Up to this point, I’ve covered relatively simple integrations but what happens if you have a complicated integration one involving dozens if not hundreds of systems?
I remember the first time I did a very complicated integration.
I was using the OPC protocol to integrate building automation systems from several different data centers into a centralized reporting hub.
This was complex to say the least especially considering each data center’s building automation system had to be converted from their native protocol to the OPC protocol.
If I just tried to wing it and had no structure or plan, this integration would have been impossible. But, using the method I’m going to teach you in this post, you will be able to perform complex integrations no matter how many systems are involved.
So let’s dive in!
Summary of Lesson #6
In today’s post I’m going to walk you through how to create an integration map. By the time you’re done reading this post you will be able to answer these four questions:
- What is integration map?
- What is an integration map used for?
- When and when not to use an integration map?
- How do you create an integration map?
Lesson #6: How to create an Integration map
What is integration map?
So what exactly is an integration map?
In lesson number five I discussed the concept of physical and logical integration connections, man is that ever a mouthful.
I described that in any systems integration project you will have either physical, logical or both connections.
I also discussed how you need to go and map out the connections between your integrations. However, I did not show you the exact process for doing this.
That is what I’m covering here.
An integration map, is a method, for mapping out the connections, dataflow, and process flow. Usually this is done by use case.
What do I mean this is done by use case?
In lesson two I discussed, how you can create a use case for your integrations. I also showed you how to list out the systems for this use case.
Since each use case is specific systems you’re going to want to create an integration map for each use case. In any systems integration project you want each integration to be as standalone as possible.
This will help you and troubleshooting as well as supporting and upgrading the use case because it will eliminate any interdependencies between use case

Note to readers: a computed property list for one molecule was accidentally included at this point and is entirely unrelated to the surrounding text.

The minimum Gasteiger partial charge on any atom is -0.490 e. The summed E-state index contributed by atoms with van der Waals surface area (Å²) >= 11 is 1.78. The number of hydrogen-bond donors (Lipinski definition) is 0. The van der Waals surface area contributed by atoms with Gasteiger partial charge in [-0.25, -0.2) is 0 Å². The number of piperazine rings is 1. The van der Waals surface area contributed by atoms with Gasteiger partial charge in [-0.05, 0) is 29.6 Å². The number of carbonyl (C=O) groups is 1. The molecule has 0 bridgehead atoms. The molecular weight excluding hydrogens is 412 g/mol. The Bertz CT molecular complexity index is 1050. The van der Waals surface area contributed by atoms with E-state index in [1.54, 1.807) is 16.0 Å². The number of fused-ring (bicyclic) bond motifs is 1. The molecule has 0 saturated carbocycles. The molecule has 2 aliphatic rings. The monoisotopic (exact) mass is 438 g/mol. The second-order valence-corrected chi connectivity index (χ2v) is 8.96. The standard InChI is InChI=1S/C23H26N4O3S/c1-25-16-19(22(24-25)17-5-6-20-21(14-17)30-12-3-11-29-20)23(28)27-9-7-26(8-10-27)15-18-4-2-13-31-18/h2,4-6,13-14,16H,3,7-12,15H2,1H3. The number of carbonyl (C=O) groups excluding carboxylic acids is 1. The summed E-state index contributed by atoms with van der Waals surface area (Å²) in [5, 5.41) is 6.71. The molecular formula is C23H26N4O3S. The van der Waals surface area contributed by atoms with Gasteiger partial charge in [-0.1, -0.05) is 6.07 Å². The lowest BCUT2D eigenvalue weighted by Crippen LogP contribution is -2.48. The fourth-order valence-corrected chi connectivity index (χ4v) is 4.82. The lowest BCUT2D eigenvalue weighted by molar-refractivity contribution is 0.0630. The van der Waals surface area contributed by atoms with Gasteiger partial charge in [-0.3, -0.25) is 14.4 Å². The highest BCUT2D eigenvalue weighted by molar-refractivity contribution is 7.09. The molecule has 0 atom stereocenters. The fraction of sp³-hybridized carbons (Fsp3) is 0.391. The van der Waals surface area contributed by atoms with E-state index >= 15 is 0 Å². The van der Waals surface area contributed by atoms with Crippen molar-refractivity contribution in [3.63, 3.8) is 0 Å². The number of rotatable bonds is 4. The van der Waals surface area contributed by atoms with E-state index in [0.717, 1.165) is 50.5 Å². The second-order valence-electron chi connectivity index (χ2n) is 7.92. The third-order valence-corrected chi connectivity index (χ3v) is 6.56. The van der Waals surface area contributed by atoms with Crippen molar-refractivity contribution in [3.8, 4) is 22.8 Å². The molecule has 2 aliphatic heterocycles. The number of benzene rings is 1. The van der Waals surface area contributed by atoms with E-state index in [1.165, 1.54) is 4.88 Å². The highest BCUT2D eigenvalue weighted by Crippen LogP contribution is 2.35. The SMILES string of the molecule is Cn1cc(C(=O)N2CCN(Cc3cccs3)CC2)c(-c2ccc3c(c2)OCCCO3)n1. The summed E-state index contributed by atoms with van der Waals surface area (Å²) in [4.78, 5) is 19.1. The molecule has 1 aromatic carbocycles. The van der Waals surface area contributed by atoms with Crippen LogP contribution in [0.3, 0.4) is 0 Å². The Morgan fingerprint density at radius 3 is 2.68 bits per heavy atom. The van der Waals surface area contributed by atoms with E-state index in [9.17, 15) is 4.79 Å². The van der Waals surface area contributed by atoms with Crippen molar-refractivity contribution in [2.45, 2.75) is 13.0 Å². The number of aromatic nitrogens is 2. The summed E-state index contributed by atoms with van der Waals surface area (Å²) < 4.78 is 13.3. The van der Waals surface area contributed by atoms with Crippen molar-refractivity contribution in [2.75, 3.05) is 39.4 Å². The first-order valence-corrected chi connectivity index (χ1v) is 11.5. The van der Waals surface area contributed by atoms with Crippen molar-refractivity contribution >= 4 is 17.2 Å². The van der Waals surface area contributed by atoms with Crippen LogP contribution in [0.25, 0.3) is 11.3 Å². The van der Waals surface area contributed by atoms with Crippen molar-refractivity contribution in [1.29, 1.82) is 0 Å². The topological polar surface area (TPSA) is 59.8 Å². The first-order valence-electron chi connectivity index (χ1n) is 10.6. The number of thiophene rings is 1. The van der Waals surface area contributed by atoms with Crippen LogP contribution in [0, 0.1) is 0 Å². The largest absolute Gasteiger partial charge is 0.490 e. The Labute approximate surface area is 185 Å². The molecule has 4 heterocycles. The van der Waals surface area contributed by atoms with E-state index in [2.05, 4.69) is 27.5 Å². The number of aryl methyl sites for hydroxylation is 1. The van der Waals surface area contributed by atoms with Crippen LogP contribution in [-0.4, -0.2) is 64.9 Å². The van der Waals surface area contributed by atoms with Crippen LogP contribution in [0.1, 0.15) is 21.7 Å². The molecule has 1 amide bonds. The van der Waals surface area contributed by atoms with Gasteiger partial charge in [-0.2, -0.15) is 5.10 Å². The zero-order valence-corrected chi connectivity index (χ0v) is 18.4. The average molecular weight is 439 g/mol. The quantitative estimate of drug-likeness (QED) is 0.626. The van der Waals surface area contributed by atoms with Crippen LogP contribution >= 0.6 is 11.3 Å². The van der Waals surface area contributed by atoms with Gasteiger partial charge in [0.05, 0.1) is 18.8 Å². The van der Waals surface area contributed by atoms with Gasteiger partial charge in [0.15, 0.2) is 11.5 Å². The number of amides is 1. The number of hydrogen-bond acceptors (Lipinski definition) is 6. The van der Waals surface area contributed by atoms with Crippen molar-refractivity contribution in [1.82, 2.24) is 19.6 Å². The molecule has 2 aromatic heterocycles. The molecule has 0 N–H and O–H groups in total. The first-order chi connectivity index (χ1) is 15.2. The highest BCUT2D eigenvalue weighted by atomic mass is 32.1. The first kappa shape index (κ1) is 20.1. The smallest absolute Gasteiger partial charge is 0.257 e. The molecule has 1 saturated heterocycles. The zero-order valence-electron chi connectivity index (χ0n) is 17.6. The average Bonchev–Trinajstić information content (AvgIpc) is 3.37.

Now if you send yourself what is on interdependency?
An interdependency is where one use case depends on logical and/or physical systems from another use case.
Now it’s not possible to eliminate all interdependencies because some use cases require a previous use case before they can take place.
For example, if you were to go and say that you wanted to have use case on creating a schedule. That scheduling use case may be dependent on a login logout use case.
Ok, so back to the question “what is an integration map?”.
As I mentioned an integration map is a method or process for mapping out your connections, data flow, and use case flow. I also mentioned that an integration map usually created for each individual use case.
What is an integration map used for?
Okay, now that you understand what integration map is.
What exactly is it used for?
I mean, saying it’s a process for mapping out your connections, data flow, and use case flow, isn’t exactly the clearest way of defining what an integration map is used.
When you go to execute an integration project, you’re going to have to perform some specific tasks. These tasks commonly are:
- Connecting the systems
- Normalizing the data
- Prioritizing the data flows
- Creating any sequence or trigger logic (basically if this happens then that happens)
Now if you only had two systems to integrate these tasks would most likely be quite simple.
However, with the data center example I provided, I had to perform the following tasks:
- Data normalization on each individual system
- Quality of service (basically making sure the messages get prioritized over other network traffic)
- Physically connecting the systems on the network
- Creating an integration gateway to make all the systems communicate via OPC
- Triggering use case is based on specific points, alarms and commands
Could you imagine trying to do this on the fly?
I had over a dozen different use cases, and several dozen data centers, could you imagine the chaos of trying to map out all of those systems in my head?
I’m hope that you see, why I would want to create an integration map.
So quite simply, an integration map is a way of structuring your physical connections, logical connections, and data flow in a way that allows you to execute and document your projects step-by-step.
When and when not to use an integration map?
At this point you may be wondering when you should be using an integration map?
I’m not going to tell you that you should use an integration map on every project because it’s simply not true.
If you are connecting two systems, then as long as you identify the physical and logical connections and any data normalization that has to take place you should be fine.
So the general rule of thumb, is whenever you have to connect more than two systems or your project involves multiple use cases, with interdependencies, you should look at creating an integration map.
How do you create an integration map?
Okay, we’ve come to the point of the post that most of you been waiting for!
So you been following along, and you now agree that you should create an integration map, but how? If you go and scour the Internet, you can find resources on systems integration but it’s focused on IT systems.
How do you create an integration map for building automation systems?